Making Music in the Garden: A Summertime Lesson in Music Integration

How do you think nature and music are connected?

 

Peas don’t just come from the frozen section in the groceries store, and music isn’t just for professionals on the radio. In the hustle and bustle of modern life, it is easy to forget where the things we enjoy come from, and how we can take part in bringing these things to life.

Do you, or I, or anyone know how oats, peas, beans, and melodies grow?

We’re big into music integration at Music in Schools Today. Even though school is out and music programs are on a brief hiatus, it’s still important to integrate music into children’s everyday lives.

Here is a taste of one of our programs, Nature of Music. This lesson integrates music into learning about nature in the garden, by planting seeds that will grow into delicious snacks in just a few weeks time. It’s a good way to get kids outside learning about the world around them, and about science and music. Try it this summer! Get outside, make some music, and learn something!

You will need:

  • Six pea seeds per child
  • Quart yogurt containers with a hole in the bottom to allow for drainage
  • Potting soil
  • Popsicle sticks
  • Permanent markers
  • Journals
  • Pens or pencils

Activity:

Hand out pens or pencils and introduce journals. Have children write their names on their journals.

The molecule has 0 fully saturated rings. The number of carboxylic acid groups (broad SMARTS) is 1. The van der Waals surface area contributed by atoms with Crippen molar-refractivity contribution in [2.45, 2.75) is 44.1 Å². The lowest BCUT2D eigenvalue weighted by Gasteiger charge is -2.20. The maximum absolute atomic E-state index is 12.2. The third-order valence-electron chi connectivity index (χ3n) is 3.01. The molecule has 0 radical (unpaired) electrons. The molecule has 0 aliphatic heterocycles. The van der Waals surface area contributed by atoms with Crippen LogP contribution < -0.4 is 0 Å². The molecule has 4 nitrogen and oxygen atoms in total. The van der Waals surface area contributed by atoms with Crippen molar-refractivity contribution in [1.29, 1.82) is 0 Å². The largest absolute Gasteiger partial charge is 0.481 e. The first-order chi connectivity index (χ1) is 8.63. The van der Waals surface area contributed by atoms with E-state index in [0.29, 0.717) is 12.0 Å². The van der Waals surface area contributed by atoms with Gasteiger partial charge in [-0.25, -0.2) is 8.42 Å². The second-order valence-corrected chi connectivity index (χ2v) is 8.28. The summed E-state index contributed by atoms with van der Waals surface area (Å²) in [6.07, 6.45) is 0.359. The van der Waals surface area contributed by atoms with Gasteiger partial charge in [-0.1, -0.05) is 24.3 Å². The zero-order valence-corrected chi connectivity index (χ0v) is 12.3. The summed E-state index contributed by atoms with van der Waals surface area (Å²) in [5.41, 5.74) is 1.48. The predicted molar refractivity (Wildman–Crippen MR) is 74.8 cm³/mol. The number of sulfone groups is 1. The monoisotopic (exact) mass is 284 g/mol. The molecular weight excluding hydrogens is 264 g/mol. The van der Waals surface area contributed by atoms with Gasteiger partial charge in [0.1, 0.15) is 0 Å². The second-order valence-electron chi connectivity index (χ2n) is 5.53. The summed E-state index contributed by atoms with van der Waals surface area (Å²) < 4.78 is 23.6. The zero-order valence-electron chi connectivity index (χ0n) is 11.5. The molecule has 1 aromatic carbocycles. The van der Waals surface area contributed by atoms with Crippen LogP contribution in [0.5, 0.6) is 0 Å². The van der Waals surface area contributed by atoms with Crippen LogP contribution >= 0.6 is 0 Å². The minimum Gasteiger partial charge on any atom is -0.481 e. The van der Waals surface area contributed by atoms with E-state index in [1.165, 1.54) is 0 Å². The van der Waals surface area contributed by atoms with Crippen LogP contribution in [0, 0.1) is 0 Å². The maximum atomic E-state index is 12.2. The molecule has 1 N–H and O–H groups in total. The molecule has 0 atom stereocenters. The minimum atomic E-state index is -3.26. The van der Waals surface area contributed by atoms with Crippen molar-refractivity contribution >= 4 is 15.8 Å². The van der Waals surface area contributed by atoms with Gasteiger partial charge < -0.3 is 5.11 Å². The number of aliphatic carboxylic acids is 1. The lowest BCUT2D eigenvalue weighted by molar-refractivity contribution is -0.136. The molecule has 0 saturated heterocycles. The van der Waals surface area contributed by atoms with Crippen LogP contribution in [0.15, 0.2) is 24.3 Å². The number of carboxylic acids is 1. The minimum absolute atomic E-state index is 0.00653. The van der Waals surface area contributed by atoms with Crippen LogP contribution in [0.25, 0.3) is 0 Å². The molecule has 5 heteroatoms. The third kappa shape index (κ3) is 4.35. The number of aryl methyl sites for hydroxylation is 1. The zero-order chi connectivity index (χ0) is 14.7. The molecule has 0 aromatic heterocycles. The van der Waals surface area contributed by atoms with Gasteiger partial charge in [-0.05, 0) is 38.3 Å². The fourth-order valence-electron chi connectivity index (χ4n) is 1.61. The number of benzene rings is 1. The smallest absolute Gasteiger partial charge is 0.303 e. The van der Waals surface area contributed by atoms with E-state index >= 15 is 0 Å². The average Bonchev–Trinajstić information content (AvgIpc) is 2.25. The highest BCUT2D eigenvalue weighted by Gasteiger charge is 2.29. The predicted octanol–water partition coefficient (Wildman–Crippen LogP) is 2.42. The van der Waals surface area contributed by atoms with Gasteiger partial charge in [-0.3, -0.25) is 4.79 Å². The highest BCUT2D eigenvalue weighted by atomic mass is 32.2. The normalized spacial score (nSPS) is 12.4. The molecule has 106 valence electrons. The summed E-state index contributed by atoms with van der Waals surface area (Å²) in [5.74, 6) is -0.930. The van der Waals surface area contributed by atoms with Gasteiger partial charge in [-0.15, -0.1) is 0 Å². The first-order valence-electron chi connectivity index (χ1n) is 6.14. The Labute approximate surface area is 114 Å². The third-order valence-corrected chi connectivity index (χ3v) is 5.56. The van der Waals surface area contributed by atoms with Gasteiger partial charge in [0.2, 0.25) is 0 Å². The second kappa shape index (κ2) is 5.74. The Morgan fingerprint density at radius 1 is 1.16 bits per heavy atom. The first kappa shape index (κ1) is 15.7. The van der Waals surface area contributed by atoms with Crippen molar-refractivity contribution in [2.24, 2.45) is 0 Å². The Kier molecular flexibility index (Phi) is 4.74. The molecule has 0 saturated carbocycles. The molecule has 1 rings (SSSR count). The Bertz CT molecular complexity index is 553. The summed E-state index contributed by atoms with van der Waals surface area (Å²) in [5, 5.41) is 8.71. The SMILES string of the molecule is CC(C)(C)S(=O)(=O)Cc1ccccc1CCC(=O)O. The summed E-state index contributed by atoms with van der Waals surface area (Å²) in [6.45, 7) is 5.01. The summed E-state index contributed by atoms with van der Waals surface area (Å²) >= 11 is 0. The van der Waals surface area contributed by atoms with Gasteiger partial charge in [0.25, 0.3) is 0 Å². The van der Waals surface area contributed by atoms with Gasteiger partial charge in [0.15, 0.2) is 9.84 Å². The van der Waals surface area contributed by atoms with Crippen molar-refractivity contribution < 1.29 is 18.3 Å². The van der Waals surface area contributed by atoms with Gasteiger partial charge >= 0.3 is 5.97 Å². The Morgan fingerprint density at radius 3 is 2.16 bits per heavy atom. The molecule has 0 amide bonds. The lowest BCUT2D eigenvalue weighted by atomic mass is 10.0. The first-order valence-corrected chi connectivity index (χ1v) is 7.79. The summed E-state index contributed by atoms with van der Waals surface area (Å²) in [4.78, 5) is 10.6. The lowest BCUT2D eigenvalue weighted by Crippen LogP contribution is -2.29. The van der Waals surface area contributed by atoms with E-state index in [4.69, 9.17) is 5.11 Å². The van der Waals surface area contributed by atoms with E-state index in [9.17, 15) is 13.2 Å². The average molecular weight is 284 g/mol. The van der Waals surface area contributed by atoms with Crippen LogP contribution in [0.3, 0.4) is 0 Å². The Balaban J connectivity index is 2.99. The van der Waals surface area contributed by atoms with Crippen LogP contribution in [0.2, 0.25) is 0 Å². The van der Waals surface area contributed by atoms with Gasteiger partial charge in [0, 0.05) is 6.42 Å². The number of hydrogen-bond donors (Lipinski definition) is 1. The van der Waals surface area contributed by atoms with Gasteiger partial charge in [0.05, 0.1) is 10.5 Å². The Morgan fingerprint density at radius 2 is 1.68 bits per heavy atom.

Ask the children to write in their journals (or help them write their answers):

  • “How do you think nature and music are connected?”
  • Name 3 steps you need to take to grow a plant from seed?
  • Draw what a pea looks like as it grows.

Introduce the song Oats, Peas, Beans, and Barley Grow. This is a song about how farmers grow different kinds of plants to eat. Go through the different steps to growing the plants:

  • The farmer sows the seeds,
  • Next the farmer waters the seeds,
  • Then the farmer hoes the weeds,
  • And lastly, the farmer harvests his seed

Sing a verse or two of the song, and have the children clap the rhythm they hear. Continue singing the song, keeping a steady beat. When they are comfortable with the rhythm, have them sing and clap double as fast.

Demonstrate putting soil in the yogurt containers. Next, demonstrate making a hole in the soil, putting a seed in it and covering it. Have students do this activity by using six seeds and filling one yogurt container. Then water it the containers.

Next, write on the popsicle sticks. Write “pea”, the date, and their name on a popsicle stick and stick them in their containers.

Conclude by bringing it back around: Ask kids what they learned today. Write their answers in their journals, and compare to their answers from before the lesson.

If you have time, finish up with one more round of Oats, Peas, Beans, and Barley Grow, or play the accompanying game!

 

Continue to water your pea plants and see what happens! This is just one way in which you can incorporate music into kids’ lives over the summer.

If you do this activity, tell us about it in the comments! We would love to hear what you and your students think.

 

 

 

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